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"If Amazon and Disney can pay $15 an hour, so can McDonald's, which made $5.1 billion in profits last year," Sanders said on Twitter.
The tweet also was accompanied by a letter to Steve Easterbrook, the fast food chain's president and CEO, asking him to respect the constitutional rights of his workers to unionize.
Sanders said many McDonald's workers need assistance from the government's Supplemental Nutrition Assistance Program, which is commonly known as food stamps, Medicaid and public housing in order to survive.
"If McDonald's can afford to give its shareholders $7.7 billion, it can afford to pay all of its workers $15 an hour," Sanders wrote in the letter.
Last month, Sanders introduced legislation named the Bezos Act that would tax corporations for every dollar their low-wage workers receive in government health-care benefits or food stamps.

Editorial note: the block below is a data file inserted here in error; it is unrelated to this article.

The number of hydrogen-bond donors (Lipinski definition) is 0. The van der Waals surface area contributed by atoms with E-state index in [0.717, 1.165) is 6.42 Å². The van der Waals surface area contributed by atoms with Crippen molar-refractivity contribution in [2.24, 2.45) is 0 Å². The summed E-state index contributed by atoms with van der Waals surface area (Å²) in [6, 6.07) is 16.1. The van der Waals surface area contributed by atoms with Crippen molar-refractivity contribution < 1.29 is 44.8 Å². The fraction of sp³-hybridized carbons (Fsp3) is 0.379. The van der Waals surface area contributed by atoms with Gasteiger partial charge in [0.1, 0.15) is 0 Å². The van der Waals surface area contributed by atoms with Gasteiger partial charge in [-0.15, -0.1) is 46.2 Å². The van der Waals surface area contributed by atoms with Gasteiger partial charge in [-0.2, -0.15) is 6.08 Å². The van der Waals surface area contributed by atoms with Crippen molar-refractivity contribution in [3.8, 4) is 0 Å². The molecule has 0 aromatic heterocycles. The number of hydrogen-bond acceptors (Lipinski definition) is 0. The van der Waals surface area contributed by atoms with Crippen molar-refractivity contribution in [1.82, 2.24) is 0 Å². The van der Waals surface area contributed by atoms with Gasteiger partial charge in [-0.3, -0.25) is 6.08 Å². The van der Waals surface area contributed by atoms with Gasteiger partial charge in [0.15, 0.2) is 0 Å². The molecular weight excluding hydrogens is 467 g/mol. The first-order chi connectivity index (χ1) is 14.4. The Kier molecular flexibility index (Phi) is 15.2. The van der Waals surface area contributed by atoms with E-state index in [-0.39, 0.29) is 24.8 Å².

His criticism of McDonald's is not new. In 2015, he called for McDonald's to raise its minimum wage to $15 per hour, when the company announced they would pay $1 more than the required minimum wage. Sanders is now doubling down on his position, because of the recent wage hikes from other large companies.
"Our commitment to the communities we serve includes providing opportunities for restaurant employees to succeed at McDonald's and beyond with world-class training and education programs to help them build the skills needed for today's workforce," a McDonald's spokeswoman said when asked about Sanders' comments.
In an email, she called out employee benefits that go beyond the wages it pays to programs like tuition assistance to help employees earn college and high school diplomas. McDonald's has allocated $150 million over five years for such programs. However, the spokeswoman did not address wages specifically.
Sanders said he believes that if McDonald's raises the minimum wage, it would set an example for the entire fast food industry.
"In the year 2018, no one in America, especially those working for a profitable corporation like McDonald's, should be living in poverty," he wrote in the letter.